Question and exclamation marks in Spanish. Let’s see how to use it!

Spanish uses an exclamation and question mark at the beginning and the end of the exclamatory or interrogative phrase. iScribo shows you a small guide to using these punctuation marks.

In Spanish, the exclamation marks (!) and question marks (?) are double, like parentheses. That is, they delimit both interrogative and exclamatory sequences. Unlike languages like English or French, which have auxiliaries or a specific grammatical formula or order for constructing a question, Spanish is more unrestrained, so the only way to indicate that you are facing the beginning of an exclamation or question mark is through the first sign. This is the clue that allows correct intonation when reading a text, so the opening signs (?) should not be suppressed to imitate other languages that only use the closing sign.

But how do we use these signs?

  • When a sentence ends with a question or exclamation, the closing signs are the sign at the end of the statement (!?) Therefore, it is not appropriate to put a period at the end (the point is already included by the sign: !?); thus, the word that follows it will always be written with an initial capital letter.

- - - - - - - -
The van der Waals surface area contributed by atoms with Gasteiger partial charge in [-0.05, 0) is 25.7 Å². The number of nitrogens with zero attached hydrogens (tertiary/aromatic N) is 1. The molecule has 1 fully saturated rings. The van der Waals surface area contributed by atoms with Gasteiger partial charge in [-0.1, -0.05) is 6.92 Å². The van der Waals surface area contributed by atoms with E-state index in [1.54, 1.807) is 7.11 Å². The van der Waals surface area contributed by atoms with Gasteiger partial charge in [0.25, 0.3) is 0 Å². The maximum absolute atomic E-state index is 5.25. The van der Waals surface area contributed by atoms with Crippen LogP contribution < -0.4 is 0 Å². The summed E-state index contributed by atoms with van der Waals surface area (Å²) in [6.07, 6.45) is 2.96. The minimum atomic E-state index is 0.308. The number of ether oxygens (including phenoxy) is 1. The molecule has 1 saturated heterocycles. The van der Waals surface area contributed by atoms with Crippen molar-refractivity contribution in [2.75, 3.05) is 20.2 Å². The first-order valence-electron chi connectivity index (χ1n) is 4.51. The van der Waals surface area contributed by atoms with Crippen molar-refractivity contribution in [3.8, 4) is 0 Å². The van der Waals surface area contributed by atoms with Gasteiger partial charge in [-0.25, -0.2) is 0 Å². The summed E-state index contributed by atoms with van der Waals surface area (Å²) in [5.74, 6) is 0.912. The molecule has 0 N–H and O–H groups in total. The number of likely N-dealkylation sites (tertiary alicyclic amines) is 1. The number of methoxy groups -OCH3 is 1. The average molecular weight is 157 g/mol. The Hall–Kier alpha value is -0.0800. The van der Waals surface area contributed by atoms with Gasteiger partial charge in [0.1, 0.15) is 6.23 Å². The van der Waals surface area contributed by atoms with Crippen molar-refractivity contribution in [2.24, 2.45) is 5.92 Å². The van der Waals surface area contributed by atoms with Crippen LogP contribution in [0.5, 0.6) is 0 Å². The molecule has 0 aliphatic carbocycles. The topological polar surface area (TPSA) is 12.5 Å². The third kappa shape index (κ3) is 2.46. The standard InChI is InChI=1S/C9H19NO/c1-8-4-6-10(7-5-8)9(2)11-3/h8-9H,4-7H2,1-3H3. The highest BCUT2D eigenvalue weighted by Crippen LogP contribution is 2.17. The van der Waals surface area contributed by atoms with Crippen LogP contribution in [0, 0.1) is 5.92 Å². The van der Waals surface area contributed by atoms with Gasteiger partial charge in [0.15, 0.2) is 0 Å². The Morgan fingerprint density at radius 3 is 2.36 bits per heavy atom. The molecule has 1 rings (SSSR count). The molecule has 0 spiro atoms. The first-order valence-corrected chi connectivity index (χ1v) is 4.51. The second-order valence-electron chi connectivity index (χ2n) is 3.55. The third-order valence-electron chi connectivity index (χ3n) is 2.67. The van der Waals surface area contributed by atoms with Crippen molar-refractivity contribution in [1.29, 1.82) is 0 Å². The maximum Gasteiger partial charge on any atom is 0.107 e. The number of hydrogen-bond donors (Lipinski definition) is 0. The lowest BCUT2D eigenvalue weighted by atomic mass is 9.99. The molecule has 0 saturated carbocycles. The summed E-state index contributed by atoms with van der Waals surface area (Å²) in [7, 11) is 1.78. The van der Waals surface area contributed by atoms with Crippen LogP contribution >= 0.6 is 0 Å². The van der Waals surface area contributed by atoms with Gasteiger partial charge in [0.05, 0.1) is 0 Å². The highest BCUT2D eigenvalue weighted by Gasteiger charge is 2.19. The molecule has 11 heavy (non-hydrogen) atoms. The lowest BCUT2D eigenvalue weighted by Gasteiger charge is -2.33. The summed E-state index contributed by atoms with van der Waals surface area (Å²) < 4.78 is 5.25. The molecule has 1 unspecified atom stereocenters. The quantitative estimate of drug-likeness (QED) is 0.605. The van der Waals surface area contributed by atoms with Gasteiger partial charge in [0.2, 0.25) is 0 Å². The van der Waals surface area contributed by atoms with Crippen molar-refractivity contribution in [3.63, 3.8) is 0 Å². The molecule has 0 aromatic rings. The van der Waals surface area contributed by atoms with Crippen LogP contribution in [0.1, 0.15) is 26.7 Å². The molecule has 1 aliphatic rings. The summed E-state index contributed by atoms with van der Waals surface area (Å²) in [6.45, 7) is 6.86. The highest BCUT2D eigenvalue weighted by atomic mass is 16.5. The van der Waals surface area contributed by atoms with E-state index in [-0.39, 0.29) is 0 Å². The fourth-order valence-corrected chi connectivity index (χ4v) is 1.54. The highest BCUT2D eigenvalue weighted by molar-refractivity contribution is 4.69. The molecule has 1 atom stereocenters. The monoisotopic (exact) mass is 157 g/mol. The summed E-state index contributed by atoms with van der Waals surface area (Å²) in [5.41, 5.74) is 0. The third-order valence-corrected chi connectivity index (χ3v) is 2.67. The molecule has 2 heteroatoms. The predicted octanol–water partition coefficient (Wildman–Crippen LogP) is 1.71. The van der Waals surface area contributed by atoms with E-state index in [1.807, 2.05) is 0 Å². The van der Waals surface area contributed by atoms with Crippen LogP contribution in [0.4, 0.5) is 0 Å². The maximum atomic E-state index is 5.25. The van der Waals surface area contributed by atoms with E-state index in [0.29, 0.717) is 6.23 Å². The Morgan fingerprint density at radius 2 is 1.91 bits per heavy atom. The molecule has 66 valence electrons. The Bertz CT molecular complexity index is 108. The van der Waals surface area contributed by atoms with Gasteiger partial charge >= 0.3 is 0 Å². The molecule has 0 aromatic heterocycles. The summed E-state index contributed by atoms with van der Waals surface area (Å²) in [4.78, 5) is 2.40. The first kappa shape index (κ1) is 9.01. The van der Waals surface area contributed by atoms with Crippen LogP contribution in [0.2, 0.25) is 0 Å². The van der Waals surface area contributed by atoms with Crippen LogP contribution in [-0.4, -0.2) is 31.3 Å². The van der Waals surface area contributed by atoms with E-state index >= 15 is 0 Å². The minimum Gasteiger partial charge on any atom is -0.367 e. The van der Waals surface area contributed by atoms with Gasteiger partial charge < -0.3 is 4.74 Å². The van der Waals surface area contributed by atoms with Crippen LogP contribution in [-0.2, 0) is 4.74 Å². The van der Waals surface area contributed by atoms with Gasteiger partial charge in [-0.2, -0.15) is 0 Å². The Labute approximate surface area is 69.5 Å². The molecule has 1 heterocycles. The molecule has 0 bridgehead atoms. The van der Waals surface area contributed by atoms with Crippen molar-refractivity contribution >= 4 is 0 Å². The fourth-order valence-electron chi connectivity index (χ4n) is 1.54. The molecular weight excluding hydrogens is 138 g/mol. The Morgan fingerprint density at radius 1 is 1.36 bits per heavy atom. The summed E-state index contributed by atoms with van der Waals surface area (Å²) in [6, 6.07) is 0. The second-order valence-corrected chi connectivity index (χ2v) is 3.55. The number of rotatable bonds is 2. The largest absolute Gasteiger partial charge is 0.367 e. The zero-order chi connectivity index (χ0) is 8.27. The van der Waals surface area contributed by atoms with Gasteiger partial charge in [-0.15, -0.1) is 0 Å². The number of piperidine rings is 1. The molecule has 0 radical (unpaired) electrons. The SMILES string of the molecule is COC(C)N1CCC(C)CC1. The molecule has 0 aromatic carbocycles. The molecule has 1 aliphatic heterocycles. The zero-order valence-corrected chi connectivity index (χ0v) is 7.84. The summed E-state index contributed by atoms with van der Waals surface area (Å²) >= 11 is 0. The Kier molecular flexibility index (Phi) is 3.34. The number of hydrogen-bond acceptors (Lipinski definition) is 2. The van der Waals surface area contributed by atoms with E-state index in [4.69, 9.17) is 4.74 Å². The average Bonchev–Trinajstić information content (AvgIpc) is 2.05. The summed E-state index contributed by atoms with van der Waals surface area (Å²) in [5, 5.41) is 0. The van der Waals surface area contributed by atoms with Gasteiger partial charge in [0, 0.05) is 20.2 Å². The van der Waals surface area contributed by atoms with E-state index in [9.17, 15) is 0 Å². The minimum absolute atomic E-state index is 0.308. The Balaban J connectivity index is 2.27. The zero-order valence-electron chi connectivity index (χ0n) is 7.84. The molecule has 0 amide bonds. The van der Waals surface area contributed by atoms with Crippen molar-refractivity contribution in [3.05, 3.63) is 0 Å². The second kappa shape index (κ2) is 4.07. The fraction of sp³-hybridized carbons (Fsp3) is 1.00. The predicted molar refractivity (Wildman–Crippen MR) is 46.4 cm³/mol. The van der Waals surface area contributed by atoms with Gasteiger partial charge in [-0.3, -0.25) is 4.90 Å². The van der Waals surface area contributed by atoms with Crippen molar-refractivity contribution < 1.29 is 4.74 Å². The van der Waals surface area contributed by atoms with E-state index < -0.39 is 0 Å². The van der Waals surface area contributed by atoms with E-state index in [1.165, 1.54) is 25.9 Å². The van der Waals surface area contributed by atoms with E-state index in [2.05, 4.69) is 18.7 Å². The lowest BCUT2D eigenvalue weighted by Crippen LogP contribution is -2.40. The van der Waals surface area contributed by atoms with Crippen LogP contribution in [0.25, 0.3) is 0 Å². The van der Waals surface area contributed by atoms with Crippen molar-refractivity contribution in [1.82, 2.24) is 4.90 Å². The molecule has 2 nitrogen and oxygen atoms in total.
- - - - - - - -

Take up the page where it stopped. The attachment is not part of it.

Example: ¿Qué hora es? Olvidé mi reloj en casa.

                 [What time is it? I left my watch at home]

  • If the statement does not end in a question or exclamation, other punctuation marks can be added, for example, comma (,), semicolon (;) or colon (:):

Examples:

¡Tranquilo!, ¿vale?

[Calm down, okay?]

   «Aúllan como demonios cuando llega la noche; ¿sabes por qué?: para quebrar el silencio que los aterroriza»

[«They howl like demons when night comes; Do you know why? to break the silence that terrifies them»]

(Vargas Llosa La ciudad y los perros, 1962).

  • Finally, do not forget that if the word immediately before the beginning of a question or exclamation is also the end of a sentence, it must have a period.

Example: No sé por qué voy. ¿Por qué soy así, qué busco?

  [I don’t know why I’m going. Why am I like this? What am I looking for?]

(Leila Guerriero Domingo, 2020).

Remember that punctuation marks are intended to transcribe -in part- the pauses, tones, duration, and intensity of the melodic curve of the spoken language. Although it is impossible to transcribe oral discourse with all its nuances, punctuation marks help us a lot. Despite their limitations, they can interpret and harmonise a written text with the melody of orality. Think that punctuation marks are symbols that help us write the scores of our voices.

7 replies on “Question and exclamation marks in Spanish. Let’s see how to use it!”

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